If I have one big gripe with the movie it would be the sequence of events which spur our protagonists into the story. I was disappointed that we met Cage's John and his son before Caleb received the list. I'd have preferred we leapt forward to 2009 and been at the ceremony, the capsule coming out, the papers being handed to grabby kids (Seriously, that sequence is one of the most frightening of the whole film; those kids are fucking scary scrambling for some bullshit that they won't care about in 15 seconds), and Caleb staring down at his selection with furrowed brow, the whispering growing louder in his ear. Then you could cut to Koestler in the classroom, trailing off during his lecture, Phil coming in to be an exposition machine, then John cutting the conversation short to go get Caleb and lay eyes on the MacGuffin. It seems cleaner to me, from a storytelling standpoint. But, hey, where am I coming from?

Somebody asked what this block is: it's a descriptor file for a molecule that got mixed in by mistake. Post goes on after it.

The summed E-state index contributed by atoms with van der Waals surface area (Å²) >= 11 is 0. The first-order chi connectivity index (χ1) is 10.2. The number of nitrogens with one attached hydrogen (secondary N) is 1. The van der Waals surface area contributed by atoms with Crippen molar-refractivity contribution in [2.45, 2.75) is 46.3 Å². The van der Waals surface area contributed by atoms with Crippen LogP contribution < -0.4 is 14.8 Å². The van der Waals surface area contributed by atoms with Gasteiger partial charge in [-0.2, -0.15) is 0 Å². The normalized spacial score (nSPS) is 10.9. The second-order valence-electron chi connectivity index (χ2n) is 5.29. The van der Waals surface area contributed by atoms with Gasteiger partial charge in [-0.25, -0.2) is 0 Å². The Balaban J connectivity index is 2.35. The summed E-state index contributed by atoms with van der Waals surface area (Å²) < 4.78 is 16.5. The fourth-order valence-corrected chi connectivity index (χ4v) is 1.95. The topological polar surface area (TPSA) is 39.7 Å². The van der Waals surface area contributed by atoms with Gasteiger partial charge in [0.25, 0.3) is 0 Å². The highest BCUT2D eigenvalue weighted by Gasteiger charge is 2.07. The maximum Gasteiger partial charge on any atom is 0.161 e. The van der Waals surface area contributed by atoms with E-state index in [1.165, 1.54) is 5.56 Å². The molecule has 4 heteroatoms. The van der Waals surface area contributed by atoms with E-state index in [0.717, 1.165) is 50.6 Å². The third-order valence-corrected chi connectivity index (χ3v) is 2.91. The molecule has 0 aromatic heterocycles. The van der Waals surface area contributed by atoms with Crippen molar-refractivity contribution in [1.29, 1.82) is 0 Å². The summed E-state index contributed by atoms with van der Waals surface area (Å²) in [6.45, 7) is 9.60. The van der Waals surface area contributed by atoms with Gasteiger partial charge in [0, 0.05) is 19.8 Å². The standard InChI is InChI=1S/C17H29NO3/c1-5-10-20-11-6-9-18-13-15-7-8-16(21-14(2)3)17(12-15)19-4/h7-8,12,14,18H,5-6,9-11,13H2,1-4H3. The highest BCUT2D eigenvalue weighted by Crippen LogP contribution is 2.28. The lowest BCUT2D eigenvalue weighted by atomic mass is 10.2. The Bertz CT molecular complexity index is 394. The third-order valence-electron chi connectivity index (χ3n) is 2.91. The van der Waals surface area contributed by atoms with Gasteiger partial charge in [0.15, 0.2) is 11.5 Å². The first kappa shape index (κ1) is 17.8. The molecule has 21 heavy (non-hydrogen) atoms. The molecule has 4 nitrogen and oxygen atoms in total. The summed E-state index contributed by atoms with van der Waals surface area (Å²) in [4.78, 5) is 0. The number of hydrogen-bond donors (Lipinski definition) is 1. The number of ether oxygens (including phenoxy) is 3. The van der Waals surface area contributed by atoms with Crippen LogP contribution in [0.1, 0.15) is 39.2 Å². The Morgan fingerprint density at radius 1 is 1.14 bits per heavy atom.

Cage and Byrne

All in all, I enjoyed KNOWING, because it made me think. As a movie about events, largely, a lot of the character work is swept up in the spectacle, but that's where employing an actor like Cage really shows the foresight of the production. Odd as it is, a personality so big grounds this thing, especially if my theory that John Koestler is an egomaniac who needs to make the world burn for his own place in it to make sense rings true. What did you all think of KNOWING?

Until next time, you all stay safe and stay sane!!!

-McEric, aka Eric McClanahan-